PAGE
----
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Infrastructure crisis looms: It’s not just roads that are aging

Submitted by kevin ebi on November 21, 2014

A new report, Infrastructure Crisis, Sustainable Solutions: Rethinking Our Infrastructure Investment Strategies, says it’s not just our infrastructure that’s getting old. A significant number of the people who know how to fix our roads, electric grids and other critical infrastructure are very close to retiring.

The findings are from the Center for Sustainable Infrastructure (CSI) at The Evergreen State College in Washington State. Researchers focused on projects in the Pacific Northwest, but the problems CSI uncovered and the urgent need to address them are not unique to the Northwest.

Over the next decade, we’ll need to find replacements for one-quarter of all infrastructure workers in the U.S., according to the Brookings Institution. That’s a significant amount of institutional know-how that’s about to vanish. And CSI says it’s not just roads. Energy, water, and waste utilities have the same problem.

Economic impact doesn’t have to be bad
The aging infrastructure could provide a double blow to the economy -- or a tremendous opportunity to raise living standards.

It doesn’t take much of an infrastructure outage to lead to billions of dollars in economic losses. As infrastructure ages, it grows more unreliable and more susceptible to damage from storms, for example. And as the people who know how to fix it leave the workforce, repairs could take longer.

But bringing the next generation in now could provide a big economic boost, the report suggests. Infrastructure jobs provide valuable pathways out of poverty. Few jobs require advanced degrees, and the positions pay approximately one-third more than in other industries.

Getting the next workforce ready now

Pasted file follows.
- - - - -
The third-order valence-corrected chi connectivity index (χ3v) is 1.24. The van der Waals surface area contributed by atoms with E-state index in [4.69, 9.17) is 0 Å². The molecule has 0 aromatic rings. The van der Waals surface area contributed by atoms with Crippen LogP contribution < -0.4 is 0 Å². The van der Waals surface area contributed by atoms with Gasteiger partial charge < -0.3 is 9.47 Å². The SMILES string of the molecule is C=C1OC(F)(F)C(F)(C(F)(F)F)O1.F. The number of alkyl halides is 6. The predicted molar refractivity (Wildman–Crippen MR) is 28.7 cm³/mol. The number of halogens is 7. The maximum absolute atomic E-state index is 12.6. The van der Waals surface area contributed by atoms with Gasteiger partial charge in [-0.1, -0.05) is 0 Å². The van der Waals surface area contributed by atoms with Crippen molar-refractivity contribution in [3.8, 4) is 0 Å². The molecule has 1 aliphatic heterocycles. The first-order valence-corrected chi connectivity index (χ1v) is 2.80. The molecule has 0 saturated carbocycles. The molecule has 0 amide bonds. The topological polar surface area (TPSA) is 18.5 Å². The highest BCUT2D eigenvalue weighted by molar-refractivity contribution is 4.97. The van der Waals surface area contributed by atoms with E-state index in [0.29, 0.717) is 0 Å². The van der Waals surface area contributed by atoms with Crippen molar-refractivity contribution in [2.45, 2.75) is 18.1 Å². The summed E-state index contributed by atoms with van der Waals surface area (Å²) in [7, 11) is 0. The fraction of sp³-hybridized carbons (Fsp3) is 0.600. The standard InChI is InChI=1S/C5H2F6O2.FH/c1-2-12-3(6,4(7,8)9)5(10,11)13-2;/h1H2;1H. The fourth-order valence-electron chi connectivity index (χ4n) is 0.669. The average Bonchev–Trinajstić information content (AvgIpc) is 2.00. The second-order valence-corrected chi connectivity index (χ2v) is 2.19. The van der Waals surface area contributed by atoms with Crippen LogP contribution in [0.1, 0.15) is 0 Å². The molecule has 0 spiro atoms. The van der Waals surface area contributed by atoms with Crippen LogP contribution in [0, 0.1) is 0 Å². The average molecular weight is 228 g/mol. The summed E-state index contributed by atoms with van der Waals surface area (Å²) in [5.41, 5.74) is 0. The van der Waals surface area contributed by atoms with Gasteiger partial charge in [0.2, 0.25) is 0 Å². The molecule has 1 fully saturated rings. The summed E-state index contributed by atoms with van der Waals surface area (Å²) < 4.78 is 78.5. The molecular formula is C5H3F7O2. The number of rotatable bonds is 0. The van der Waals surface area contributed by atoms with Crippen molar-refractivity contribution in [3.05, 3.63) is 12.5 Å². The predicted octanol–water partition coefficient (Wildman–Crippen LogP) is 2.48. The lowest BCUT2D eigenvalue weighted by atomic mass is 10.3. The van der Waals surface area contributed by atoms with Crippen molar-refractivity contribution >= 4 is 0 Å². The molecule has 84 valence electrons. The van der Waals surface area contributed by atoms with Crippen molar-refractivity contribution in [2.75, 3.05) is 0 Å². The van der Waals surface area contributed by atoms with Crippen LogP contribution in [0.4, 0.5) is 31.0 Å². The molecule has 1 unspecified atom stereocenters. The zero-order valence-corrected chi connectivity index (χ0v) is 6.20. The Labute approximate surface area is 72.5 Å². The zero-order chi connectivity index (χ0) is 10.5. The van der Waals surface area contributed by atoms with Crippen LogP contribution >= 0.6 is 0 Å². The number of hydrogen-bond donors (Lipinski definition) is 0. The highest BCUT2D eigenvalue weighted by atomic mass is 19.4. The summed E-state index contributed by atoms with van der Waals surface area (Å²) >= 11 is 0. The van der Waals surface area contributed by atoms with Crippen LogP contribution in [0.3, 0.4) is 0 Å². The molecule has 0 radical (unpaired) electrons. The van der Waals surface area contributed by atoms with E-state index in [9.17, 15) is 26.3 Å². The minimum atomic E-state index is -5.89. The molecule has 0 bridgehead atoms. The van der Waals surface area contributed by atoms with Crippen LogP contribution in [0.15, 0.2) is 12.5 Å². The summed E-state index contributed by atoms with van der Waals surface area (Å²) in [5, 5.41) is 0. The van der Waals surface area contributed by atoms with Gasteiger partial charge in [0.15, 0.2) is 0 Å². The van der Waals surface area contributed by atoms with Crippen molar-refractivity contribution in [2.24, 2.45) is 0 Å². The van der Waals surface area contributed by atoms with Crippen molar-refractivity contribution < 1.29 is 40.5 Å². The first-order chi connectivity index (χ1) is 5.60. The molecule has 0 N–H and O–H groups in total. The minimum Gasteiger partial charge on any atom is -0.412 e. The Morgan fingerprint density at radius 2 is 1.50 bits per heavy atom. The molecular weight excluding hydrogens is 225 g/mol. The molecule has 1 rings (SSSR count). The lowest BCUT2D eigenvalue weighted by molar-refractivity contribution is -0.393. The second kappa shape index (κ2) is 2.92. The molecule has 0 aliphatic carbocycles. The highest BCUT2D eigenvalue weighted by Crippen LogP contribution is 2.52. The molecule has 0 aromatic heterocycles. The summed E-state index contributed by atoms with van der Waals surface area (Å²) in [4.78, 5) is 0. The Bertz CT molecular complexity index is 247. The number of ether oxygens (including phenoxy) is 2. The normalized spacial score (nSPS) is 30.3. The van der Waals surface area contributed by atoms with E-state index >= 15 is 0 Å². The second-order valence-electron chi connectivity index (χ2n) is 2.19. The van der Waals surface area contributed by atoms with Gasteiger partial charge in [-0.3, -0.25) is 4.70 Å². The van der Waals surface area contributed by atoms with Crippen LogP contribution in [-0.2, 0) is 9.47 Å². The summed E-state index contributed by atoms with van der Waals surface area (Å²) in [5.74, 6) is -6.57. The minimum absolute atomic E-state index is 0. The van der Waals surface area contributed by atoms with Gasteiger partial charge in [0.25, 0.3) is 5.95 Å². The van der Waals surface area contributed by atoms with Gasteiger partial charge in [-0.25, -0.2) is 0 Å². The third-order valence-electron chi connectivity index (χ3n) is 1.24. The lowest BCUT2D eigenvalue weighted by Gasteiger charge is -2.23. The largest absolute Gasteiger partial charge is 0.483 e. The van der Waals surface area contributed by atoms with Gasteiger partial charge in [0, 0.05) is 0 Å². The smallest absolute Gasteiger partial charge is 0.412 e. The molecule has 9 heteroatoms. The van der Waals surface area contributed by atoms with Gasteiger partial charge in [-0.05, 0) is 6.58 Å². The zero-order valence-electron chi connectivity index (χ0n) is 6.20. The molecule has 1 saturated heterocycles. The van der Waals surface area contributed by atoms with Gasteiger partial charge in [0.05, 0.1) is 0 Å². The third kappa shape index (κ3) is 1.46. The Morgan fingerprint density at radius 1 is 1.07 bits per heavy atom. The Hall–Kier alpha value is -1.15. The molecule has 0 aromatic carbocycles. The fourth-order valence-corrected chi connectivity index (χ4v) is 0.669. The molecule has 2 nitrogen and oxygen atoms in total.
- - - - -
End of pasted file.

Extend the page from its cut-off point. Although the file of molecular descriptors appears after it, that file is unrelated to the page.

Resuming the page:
A program in Oregon is helping the next generation of infrastructure experts get up to speed. Three schools have teamed up to form the Oregon Power Engineering Education Project, a program that gives engineering students practical, real world experience that allows them to start contributing faster.

The schools started the program because the situation with the workforce behind Oregon’s energy utilities is much more dire than within the country’s infrastructure overall. The Bonneville Power Administration forecasts that 40% of its engineers and technical staff could retire within the next five years. Further, the utilities need more help to replace aging infrastructure, deliver more power to meet increasing demand and add more renewable energy into the power mix.

In addition to working together to secure internships for their students, the schools are working together to build a teaching lab and center, allowing them to better share best practices and inspire new thinking and innovation that will pay off in the future.

New way of thinking needed
The problem, however, isn’t just a staffing problem. To develop truly effective and sustainable solutions, cities also need to think in a much more proactive way about solving them.

The report suggests that true change needs to happen at the beginning of infrastructure projects, bringing agencies and smart technologies together to craft efficient, cohesive solutions, supplementing public resources with private-sector knowledge.

From the public’s perspective, infrastructure isn’t just one bridge or cluster of cellular towers, but too often it’s managed that way. In the case of Hurricane Sandy, the second-most costly hurricane in the history of the United States, many cities found themselves trying to rebuild a dozen or more separate communications networks.

Bringing various agencies and companies together to craft an integrated solution to the looming infrastructure crisis should lead to networks that are more reliable and efficient to maintain.

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